The Featherston name is synonymous with timeless Australian design. Belonging to Grant and Mary Featherston, the design power couple led the modernist charge in Australia from the 1950s onwards.
Their work was practical above all else, but also beautiful, elegant and simple. The clean lines and curves so favoured by the pair were not just the result of two brilliant minds working in tandem, but a product of their environment.
Their work is the focus of a new exhibition at Heide that explores their legacy. With the help of co-curator Kirsty Grant, we delve into some of the stories behind the display.
The R152 Contour chair
In the first room of the exhibition lies a burgundy-upholstered chair with the inscription “R152” on its plinth. The inauspicious name heralds a landmark of Grant Featherston’s early practice.
“He was responding to the new style emerging in architecture,” says Grant. “Houses were small, open plan and minimal. You could see the living room from the kitchen. Furniture had to be lightweight, functional, able to be moved, and couldn’t take up too much space, physically or visually.”
The story of the chair goes that in 1950, Grant tore a tram ticket in half and folded it, realising that by doing something similar with two pieces of plywood he could make a simple, curved and armless design, with tapered legs. There was nothing else like it on the market.
The Expo ’67 chair
In 1966, just a year after Grant and Mary married and began their professional partnership, they secured a major commission. Robin Boyd was designing the Australian pavilion at Montreal Expo ’67, and asked the Featherstons to create some chairs for it. But he also wanted the chairs to talk.
Each had built-in speakers. A pressure switch activated pre-recorded audio when sat in, delivering a snippet of contemporary Australians talking about Australia. “The idea was visitors to the Expo were on their feet all day,” says Grant. “This would be a relaxing way of learning about contemporary Australian life. To my knowledge there’d never been a talking chair before. And perhaps there hasn’t been one since.”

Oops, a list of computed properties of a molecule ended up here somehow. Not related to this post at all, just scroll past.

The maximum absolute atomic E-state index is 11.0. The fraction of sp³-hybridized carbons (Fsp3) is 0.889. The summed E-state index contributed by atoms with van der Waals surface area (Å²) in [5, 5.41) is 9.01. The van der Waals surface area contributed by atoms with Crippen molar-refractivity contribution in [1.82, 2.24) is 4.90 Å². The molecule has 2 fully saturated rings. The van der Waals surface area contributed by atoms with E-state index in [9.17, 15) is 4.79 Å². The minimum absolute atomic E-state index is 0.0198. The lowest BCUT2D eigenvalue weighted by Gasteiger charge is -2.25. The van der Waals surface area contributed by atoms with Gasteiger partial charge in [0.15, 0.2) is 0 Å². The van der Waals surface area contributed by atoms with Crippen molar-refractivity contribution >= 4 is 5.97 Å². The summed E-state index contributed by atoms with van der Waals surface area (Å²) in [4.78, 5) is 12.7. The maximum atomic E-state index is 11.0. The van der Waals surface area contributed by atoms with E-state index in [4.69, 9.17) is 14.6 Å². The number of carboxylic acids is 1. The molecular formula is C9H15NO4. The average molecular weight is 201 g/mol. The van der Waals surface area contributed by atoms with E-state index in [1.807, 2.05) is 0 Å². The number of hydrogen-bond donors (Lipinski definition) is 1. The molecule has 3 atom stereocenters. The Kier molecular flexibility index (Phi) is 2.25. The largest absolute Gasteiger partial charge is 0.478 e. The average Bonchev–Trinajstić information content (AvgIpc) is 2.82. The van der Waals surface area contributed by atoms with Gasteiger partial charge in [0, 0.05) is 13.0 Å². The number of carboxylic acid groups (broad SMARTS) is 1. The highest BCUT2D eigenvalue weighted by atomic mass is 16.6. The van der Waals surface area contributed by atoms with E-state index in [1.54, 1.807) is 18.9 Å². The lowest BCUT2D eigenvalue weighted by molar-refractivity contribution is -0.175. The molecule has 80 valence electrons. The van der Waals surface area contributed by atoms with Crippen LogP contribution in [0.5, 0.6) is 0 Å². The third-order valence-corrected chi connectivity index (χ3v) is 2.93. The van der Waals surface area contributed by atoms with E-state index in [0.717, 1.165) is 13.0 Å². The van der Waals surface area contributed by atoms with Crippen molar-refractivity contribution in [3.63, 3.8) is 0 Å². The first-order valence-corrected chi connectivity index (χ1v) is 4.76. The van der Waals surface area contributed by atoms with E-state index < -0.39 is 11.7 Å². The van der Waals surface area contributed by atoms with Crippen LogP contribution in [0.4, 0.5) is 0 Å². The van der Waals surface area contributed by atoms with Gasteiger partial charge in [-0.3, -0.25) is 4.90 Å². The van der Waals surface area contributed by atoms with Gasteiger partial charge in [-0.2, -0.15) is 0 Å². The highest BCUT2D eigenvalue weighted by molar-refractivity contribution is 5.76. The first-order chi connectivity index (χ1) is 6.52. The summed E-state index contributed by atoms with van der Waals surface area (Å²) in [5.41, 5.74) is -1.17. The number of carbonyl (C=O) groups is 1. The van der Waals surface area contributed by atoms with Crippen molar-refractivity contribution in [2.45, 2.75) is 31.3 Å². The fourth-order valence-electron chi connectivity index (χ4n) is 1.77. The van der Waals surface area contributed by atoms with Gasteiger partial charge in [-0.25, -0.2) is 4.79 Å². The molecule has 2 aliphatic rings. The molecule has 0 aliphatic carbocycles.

The chairs were a huge hit at the fair. The design was intricate and ingenious – speakers were cabled through the floor to tape reels in the building’s basement. But the outside remained simple and elegant. Though designed specifically for the Expo, today they’re commercially available, with a bluetooth update to the audio components.
The Nature Wall
Mary and Vicky Featherston Tu, who also designed the exhibition, collaborated on this selection from the family’s collection of organic objects. Featuring a bird’s nest, seashells, bark, bones and coral alongside photos of the duo’s interior design work, this wall was Mary’s idea and reflects how fundamental the natural world was to their practice.
“They would refer back to these objects a lot,” says Grant. “They’re not always direct links, but you can see it in their work. They would often seek out the structure of natural forms. Grant had a mantra: simple as in nature. He wanted to pare back the materials he used, and return to the source of it all. This is an intimate reflection of that.”
A photo of the duo in the new NGV building, 1968
A photo in the exhibition shows the elegant couple standing in the then newly opened NGV building on St Kilda Road, looking at the camera.
“They designed every moving fitting in the building except the phones,” says Grant. “Everything from the boardroom table to the storage cabinets.” The pair even designed the display cases they stand in front of in the photograph. Almost entirely glass, on a simple base, the cases artfully sink into the background. “I think lesser designers might have tried to make their work more visible, but these are designed to show off the objects they contain,” says Grant.
Fifty years on, and several major refurbishments later, elements of the Featherstons’ work remain. Grant has a simple explanation for the longevity of their work. “They were designing in response to human need,” she says. “It all has a purpose and a function.”
And it doesn’t hurt that it’s beautiful.
Design for Life: Grant and Mary Featherston is at Heide Museum of Modern Art until October 7. More details.
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